Home / Dimetrodon’s Steak Knife Teeth May Have Helped with Eating Larger Prey

Dimetrodon’s Steak Knife Teeth May Have Helped with Eating Larger Prey

Dimetrodon’s Steak Knife Teeth May Have Helped with Eating Larger Prey

Dimetrodon’s Steak Knife Teeth May Have Helped with Eating Larger Prey

Dimetrodon’s Steak Knife Teeth May Have Helped with Eating Larger Prey
Image by Wikipedia

Dimetrodon is the world’s oldest known terrestrial predator.  It lived in the Early Permian era, around 295 to 272 million years ago.

New research shows that Dimetrodon had serrated ‘steak knife’ teeth.  These serrated teeth enabled Dimetrodon to feed on prey that was larger than itself.  “The steak-knife configuration of these teeth and the architecture of the skull suggest Dimetrodon was able to grab and rip and dismember large prey,” states Robert Reisz, professor at the University of Toronto Mississauga.  The teeth patterns were discovered using a scanning electron microscope.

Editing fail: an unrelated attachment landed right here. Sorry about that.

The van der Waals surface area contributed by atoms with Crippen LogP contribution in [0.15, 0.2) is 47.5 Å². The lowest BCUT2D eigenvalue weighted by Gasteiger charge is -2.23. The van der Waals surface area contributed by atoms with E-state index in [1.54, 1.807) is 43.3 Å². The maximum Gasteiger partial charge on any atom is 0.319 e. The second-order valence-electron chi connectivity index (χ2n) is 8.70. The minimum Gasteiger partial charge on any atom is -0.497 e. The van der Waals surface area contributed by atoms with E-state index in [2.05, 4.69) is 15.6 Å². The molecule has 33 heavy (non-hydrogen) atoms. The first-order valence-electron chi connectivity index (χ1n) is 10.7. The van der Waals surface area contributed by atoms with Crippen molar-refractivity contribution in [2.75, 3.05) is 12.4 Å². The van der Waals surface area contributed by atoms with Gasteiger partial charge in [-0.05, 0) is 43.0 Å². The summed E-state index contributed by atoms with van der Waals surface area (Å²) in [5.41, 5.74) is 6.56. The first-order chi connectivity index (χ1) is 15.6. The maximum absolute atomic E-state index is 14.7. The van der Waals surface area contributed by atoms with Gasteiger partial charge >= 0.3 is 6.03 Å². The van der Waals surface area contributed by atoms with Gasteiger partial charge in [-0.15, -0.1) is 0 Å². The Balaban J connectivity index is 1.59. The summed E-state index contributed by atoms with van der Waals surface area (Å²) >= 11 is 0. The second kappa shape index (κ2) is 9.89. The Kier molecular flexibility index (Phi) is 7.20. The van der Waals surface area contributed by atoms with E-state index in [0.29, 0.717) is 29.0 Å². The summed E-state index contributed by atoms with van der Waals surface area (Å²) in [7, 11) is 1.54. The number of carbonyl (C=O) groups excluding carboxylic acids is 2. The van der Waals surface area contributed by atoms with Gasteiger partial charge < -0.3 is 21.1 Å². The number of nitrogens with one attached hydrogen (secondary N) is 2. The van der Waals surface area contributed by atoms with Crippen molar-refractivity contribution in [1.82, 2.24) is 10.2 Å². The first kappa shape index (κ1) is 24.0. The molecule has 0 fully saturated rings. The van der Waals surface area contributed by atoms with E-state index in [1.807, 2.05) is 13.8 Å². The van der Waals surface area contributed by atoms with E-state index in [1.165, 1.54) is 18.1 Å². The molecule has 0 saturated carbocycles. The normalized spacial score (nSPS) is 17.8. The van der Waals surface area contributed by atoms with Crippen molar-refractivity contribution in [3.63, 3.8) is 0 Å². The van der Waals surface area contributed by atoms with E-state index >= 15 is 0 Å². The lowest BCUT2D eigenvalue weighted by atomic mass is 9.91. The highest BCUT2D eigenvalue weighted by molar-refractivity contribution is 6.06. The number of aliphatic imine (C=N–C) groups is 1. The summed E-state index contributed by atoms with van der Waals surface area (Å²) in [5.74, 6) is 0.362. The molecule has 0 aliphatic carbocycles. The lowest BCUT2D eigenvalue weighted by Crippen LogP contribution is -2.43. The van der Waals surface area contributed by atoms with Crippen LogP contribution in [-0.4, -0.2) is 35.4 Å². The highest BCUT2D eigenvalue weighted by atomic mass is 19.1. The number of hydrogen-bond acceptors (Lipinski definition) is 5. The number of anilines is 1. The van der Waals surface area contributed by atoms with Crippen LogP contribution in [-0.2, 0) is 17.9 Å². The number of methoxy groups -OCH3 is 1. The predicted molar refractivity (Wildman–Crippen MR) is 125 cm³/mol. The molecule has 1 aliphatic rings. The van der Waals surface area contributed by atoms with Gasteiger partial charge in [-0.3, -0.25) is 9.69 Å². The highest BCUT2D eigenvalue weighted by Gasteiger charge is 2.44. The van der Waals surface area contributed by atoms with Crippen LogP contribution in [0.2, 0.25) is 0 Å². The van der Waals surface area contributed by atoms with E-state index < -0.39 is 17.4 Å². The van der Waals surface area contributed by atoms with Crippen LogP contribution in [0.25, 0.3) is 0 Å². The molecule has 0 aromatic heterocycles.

Often mistaken for a dinosaur, in fact Dimetrodon is not a dinosaur.  It lived long before dinosaurs roamed the Earth.  Dimetrodon went extinct 40 million years before the first dinosaurs in the Triassic period existed.

The 13 foot long Dimetrodon’s most prominent feature was the sail that formed on its back due to spines extending from the vertebrae.  It walked on four legs, and had a long curved skull.  Dimetrodon is more closely related to mammals than any living reptiles, although it is “not a direct ancestor of any mammals.”  Dimetrodon is also one of the first to have cusps, which are teeth with raised points.

The steak knife teeth are thought to be an evolved feature due to a change in diet.  Although other fossils have been found to possess these serrated teeth, Dimetrodon was the first to have them.

“This research is an important step in reconstructing the structure of ancient complex communities.  Teeth tell us a lot more about the ecology of animals than just looking at the skeleton,” states Robert Reisz.

Dimetrodon is thought to have preyed upon large fish, aquatic amphibians, and some land animals such as reptiles.

Dimetrodon’s Steak Knife Teeth May Have Helped with Eating Larger Prey.

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